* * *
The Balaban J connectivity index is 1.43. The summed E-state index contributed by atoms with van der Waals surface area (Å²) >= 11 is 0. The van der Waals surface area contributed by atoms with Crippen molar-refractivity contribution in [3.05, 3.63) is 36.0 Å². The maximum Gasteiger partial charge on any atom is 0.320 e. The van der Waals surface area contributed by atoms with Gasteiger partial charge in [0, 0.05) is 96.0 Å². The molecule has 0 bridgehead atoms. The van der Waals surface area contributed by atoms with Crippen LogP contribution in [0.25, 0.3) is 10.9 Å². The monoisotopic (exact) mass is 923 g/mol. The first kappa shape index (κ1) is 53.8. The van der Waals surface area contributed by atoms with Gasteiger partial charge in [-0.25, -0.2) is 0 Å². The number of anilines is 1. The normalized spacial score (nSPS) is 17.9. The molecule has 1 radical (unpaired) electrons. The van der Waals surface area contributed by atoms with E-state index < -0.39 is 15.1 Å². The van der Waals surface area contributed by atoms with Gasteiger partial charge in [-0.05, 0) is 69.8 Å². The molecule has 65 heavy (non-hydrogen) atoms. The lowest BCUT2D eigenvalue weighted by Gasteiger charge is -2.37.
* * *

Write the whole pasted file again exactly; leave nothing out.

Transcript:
The Balaban J connectivity index is 1.43. The summed E-state index contributed by atoms with van der Waals surface area (Å²) >= 11 is 0. The van der Waals surface area contributed by atoms with Crippen molar-refractivity contribution in [3.05, 3.63) is 36.0 Å². The maximum Gasteiger partial charge on any atom is 0.320 e. The van der Waals surface area contributed by atoms with Gasteiger partial charge in [0, 0.05) is 96.0 Å². The molecule has 0 bridgehead atoms. The van der Waals surface area contributed by atoms with Crippen LogP contribution in [0.25, 0.3) is 10.9 Å². The monoisotopic (exact) mass is 923 g/mol. The first kappa shape index (κ1) is 53.8. The van der Waals surface area contributed by atoms with Gasteiger partial charge in [-0.25, -0.2) is 0 Å². The number of anilines is 1. The normalized spacial score (nSPS) is 17.9. The molecule has 1 radical (unpaired) electrons. The van der Waals surface area contributed by atoms with E-state index < -0.39 is 15.1 Å². The van der Waals surface area contributed by atoms with Gasteiger partial charge in [-0.05, 0) is 69.8 Å². The molecule has 65 heavy (non-hydrogen) atoms. The lowest BCUT2D eigenvalue weighted by Gasteiger charge is -2.37.